The weighty dilemma of the artist who must be ”human” in addition to creating. To slay the dragon of abstraction in pursuit of a cause. A mythological figure destined to eternal recurrence. Imagine alienation and despondency as a default setting, and central theme of personal identity.
Segal’s acute awareness of the “underlying” reality of the body, threatening to break through the boundary of clothing that separates secretive private from every day public existence, confirms his awareness of human complexity. One senses the animal body beneath the social façade of his figures, an ironical reminder of Aristotle’s idea that human beings are social animals. Segal invariably evokes the unknown private person inhabiting a body, an unknown concealed in a symbolic form, while the visible art describes known public/social reality, which is more intuitively grasped.
George Segal (1924-2000 ) known as a modern humanist artist, is best known for life sized figurative sculptures made of white plaster. Using a technique typically associated with casts and the medical field, George Segal developed a facile method to make sculptures that could capture perspectives on the human spirit. Rising to prominence alongside the painting of Roy Lichtenstein, James Rosenquist, and Andy Warhol, Segal was often associated with the Pop art movement of the 1960’s.However these pop artists interests lay less in human interaction than in the magic of everday objects, in an almost Socratic observation of the mundane.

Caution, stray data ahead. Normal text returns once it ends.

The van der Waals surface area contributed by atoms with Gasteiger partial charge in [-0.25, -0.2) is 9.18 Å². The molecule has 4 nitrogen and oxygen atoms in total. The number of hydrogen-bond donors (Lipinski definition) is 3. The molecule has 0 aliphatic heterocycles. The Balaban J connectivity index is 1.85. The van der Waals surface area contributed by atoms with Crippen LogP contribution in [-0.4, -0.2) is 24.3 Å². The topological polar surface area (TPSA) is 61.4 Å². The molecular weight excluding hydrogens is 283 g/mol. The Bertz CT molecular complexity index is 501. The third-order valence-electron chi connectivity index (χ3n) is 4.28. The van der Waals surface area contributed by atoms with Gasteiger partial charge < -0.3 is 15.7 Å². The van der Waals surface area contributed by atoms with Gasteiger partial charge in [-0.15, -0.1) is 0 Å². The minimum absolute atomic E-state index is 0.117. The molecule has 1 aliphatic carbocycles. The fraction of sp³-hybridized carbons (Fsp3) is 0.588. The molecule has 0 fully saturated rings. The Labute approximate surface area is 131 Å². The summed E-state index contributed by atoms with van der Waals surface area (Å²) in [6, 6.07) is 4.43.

”Segal’s figures are Gordian knots: they exist at a social remove even as they are familiar neighbors. The tension that binds the social and personal poles of their existence makes them uncanny and mythical. The more conscious we become of them, the more they seem to be fantasies or hallucinations — dream figures materialized. The oddly surreal character of Segal’s realism — for all its Neue Sachlichkeit (New Objectivity) qualities, it has a certain affinity to magic realism — is generally ignored, but without it his figures would lose their allegorical import.”( Donald Kuspit )
Segal’s sculptures were direct and unsubtle leftist elitist critiques on the way we live and interact with others that had a populist appeal.Segal’s subjects appear lost in thought and isolated, even in the midst of others. In spite of their shared humanity and presumed desire for meaningful connection, they convey the alienation of city life in sculptural form in the way John Sloan and Robert Henri had previously done in painting. Segal’s vision was based on an assumption that mass technological society deprives people of their hum
y by implying that their existence is abstract. They become data rather than destinies. Aesthetically, it meant a renewal of realism and an assault on abstraction, which served as the scapegoat. His art was a balancing act of the purely artistic and the socially objective; an attempt at affirming mythological existential truth and contemporary social history.
”Never before has so much been required of the human being. By chance, in the course of history some men have had to perform crushing labors or expose themselves to mortal peril. But those men were slaves or warriors. Never before has the human race as a whole had to exert such efforts in its daily labors as it does today as a result of its absorption into the monstrous technical mechanism–an undifferentiated but complex mechanism which makes it impossible to turn a wheel without the sustained, persevering, and intensive labor of millions of workers, whether in white collar or in blue. The tempo of man’s work is not the traditional, ancestral tempo; nor is its aim the handiwork which man produced with pride, the handiwork in which he contemplated and recognized himself. ( Jacques Ellul, The Technological Society )